One of the vast views from up here

After a little rest and energizing food we ventured to the nearby Continental Divide Trail. I’ve read about people hiking this entire trail covering over 3,000 miles from Mexico to Canada and wanted to walk a little of this beautiful trail. There were large cairns marking the trail most likely to show where it is during the spring and fall when snow could cover it making a more challenging hike and increased likelihood of getting lost. Further exploration on the CDT was tempting but it was time to head back down the mountain. With our destination successfully found we began the descent back to Bear Lake.

Exploring the Continental Divide Trail


Preparing for a Rocky Mountain Hike

Since exploring Rocky Mountain National Park in 2009 I’ve wanted to return as it is such a beautiful place. Our last trip was to hike to Flattop Mountain Trail which is the location on our National Parks Monopoly Board. In 2009 we made it to the sign and returned to the car. I’ve always felt that I would like to hike the trail in its entirety someday.

Flattop Mountain Trail

That someday will happen this summer. Or at least we are going to be back in the park and hopefully the weather cooperates allowing me to hike to the top of Flattop Mountain which is a 10 mile hike round trip. Typically 10 miles isn’t a concern for me but it gets a little more difficult with the incline/decline and altitude in a mountain setting. Flattop peaks at just over 12,000 feet altitude and while this has an impact on me it wasn’t very bad the last time I was at this height.

Look at the beautiful surroundings

In addition to Flattop Mountain I’ve added in the challenge of hiking to the top of Long’s Peak which is a 15 mile trip and tops out just over 14,000 feet in altitude. A few years ago I would have never considered doing this as I’m not in physical condition to do so. After reading a few long distance hiker’s blog I began to consider it and figure out what it would take for me to do.  The idea of hiking to the top of the tallest peak in Rocky Mountain National Park, which I’ve looked at from an airplane, and see it from the other direction is a challenge I want to take on.

In order to be successful at these hikes I’ve been in training since January to build my legs and also try and increase my lung capacity as much as possible to prepare for the thinner air at higher altitudes. This training has included hiking several miles at a time carrying a 45 pound training pack which is at least double the weight of what my actual backpack will be. Hopefully the actual pack will feel quite a bit lighter so I don’t mind carrying it for a much longer distance. The training pack also put a heavier load on my legs building those muscles a bit more.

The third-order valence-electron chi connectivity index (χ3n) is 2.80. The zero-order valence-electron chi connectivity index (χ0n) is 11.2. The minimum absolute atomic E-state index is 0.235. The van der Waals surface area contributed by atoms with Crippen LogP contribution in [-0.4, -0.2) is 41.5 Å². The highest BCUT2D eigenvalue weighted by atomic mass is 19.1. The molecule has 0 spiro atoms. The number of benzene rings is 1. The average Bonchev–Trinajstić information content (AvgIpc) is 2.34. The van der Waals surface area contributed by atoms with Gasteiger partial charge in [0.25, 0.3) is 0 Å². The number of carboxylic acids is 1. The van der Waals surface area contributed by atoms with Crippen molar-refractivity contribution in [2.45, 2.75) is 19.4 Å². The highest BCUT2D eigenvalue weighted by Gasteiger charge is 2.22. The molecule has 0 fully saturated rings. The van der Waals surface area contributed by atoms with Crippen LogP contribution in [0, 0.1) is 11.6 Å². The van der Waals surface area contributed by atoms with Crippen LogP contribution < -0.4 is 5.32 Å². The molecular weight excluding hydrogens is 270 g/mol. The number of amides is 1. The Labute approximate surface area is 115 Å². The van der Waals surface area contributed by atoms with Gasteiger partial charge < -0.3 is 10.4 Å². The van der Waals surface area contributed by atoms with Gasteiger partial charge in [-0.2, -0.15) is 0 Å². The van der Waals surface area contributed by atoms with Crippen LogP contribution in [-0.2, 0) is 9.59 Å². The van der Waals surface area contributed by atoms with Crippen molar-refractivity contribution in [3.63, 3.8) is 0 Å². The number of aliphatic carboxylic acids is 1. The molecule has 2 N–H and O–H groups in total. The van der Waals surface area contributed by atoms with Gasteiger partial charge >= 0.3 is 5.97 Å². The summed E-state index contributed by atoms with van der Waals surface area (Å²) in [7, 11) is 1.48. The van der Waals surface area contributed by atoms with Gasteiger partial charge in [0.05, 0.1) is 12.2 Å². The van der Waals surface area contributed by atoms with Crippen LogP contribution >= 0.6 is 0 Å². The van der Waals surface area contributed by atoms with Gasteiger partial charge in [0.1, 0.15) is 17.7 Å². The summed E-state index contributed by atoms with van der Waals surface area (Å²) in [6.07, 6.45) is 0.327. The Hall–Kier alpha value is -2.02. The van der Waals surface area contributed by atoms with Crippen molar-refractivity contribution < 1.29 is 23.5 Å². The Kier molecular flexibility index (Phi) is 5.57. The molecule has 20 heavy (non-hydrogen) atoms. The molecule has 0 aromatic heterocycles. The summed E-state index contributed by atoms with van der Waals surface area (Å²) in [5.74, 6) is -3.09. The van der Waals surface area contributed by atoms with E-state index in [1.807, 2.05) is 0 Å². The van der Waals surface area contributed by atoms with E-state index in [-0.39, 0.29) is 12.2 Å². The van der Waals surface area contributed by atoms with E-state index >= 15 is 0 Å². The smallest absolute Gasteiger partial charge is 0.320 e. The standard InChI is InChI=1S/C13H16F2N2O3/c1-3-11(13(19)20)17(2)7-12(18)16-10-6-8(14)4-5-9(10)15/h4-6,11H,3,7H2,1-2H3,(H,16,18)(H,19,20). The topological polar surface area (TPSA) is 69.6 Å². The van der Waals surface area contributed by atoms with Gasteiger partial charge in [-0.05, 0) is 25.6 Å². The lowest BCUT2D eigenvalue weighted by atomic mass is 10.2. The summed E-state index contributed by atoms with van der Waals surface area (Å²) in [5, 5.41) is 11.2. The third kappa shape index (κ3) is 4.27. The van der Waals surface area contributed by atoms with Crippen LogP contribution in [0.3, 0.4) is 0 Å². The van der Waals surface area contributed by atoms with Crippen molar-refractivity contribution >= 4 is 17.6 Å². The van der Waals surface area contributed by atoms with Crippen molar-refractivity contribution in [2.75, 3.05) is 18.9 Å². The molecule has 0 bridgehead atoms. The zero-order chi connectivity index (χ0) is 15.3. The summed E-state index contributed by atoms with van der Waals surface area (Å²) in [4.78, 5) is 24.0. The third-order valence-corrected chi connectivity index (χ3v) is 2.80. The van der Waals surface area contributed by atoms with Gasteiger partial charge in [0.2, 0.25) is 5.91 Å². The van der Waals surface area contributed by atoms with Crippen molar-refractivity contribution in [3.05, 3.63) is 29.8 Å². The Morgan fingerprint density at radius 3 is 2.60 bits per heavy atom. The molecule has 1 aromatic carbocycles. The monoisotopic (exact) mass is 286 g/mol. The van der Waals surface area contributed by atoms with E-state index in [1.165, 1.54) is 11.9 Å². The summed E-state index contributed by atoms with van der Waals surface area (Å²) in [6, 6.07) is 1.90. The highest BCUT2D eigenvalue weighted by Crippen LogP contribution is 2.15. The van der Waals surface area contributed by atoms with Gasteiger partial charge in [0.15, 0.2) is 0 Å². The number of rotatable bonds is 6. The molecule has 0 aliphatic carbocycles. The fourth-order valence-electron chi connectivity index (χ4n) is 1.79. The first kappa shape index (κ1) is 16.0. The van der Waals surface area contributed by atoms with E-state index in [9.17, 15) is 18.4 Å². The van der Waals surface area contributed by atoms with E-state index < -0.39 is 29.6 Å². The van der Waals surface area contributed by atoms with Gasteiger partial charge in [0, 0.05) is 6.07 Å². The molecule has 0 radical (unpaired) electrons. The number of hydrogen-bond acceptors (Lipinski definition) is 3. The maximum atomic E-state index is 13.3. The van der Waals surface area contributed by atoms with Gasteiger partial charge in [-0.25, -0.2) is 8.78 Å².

One of my practice hiking trails

Additionally I’ve been working with inline skates and biking with the occasional walking up and down stairs for 45 – 60 minutes with a loaded backpack on. Some days have been more challenging than other to go work out just like it is for anybody. In January I would go out on the trail even at temperatures of –12 degrees F and in the summer heat and humidity when I would return home so full of sweat I looked as though I had jumped into a lake. During these time I just needed to think about climbing mountain trails and my motivation would quickly return and I could walk faster or pedal harder forgetting about the conditions I was training in.

Biking on the trail

The time has come to see if all of that training will pay off in the form of an easier and successful hike. Certainly some of the mountain trails, especially near the top of Long’s Peak, have been a little intimidating but I’ve seen enough video and photos of the trail and have enough confidence in my abilities that as long as the weather remains favorable I’ll make it to the top.  If the weather does not cooperate than the risk does not become worth the reward of summiting Long’s Peak and I will turn around which is why the planned start time is around 2:30am to increase the odds of completing my goals. It’ll be fun either way I’m sure as there is nothing but amazing scenery all around.


Climbing the Rockies (part IV)

The Continental Divide
The Continental Divide

Once reaching the visitor center for a second time it was off in search of moose. We were informed that moose were spotted more frequently on the other side of Rocky Mountain National Park so we continued on Trail Ridge Road towards the Continental Divide and Milner Pass. As we reached Milner Pass there were no signs of Moose. Stopping to take the requisite photo of the Continental Divided (where the water from one side of this divide heads towards the Atlantic Ocean and water from the other side goes to the Pacific Ocean) the question of how much further do we want to explore as the day was growing long and the trip back to our lodge would take some time. We decided to press on and fortunately we did because soon we came upon another area with a lot of cars which usually means there is something in the area to see.

A Couple of Moose
A Couple of Moose